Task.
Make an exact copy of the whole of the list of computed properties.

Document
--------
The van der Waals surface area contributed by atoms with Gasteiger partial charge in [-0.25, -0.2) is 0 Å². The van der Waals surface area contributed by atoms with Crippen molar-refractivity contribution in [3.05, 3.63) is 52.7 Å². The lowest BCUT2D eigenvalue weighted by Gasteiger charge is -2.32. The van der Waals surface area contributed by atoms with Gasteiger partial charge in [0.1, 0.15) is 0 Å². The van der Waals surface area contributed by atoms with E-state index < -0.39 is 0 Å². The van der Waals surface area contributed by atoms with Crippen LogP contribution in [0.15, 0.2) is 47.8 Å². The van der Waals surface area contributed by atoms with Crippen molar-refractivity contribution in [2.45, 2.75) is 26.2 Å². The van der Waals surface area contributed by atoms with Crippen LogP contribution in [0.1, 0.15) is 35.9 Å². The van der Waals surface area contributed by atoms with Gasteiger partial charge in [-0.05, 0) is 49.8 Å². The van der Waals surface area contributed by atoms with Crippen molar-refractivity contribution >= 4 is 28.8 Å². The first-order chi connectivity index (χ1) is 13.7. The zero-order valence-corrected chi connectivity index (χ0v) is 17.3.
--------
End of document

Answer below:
The van der Waals surface area contributed by atoms with Gasteiger partial charge in [-0.25, -0.2) is 0 Å². The van der Waals surface area contributed by atoms with Crippen molar-refractivity contribution in [3.05, 3.63) is 52.7 Å². The lowest BCUT2D eigenvalue weighted by Gasteiger charge is -2.32. The van der Waals surface area contributed by atoms with Gasteiger partial charge in [0.1, 0.15) is 0 Å². The van der Waals surface area contributed by atoms with E-state index < -0.39 is 0 Å². The van der Waals surface area contributed by atoms with Crippen LogP contribution in [0.15, 0.2) is 47.8 Å². The van der Waals surface area contributed by atoms with Crippen molar-refractivity contribution in [2.45, 2.75) is 26.2 Å². The van der Waals surface area contributed by atoms with Crippen LogP contribution in [0.1, 0.15) is 35.9 Å². The van der Waals surface area contributed by atoms with Gasteiger partial charge in [-0.05, 0) is 49.8 Å². The van der Waals surface area contributed by atoms with Crippen molar-refractivity contribution >= 4 is 28.8 Å². The first-order chi connectivity index (χ1) is 13.7. The zero-order valence-corrected chi connectivity index (χ0v) is 17.3.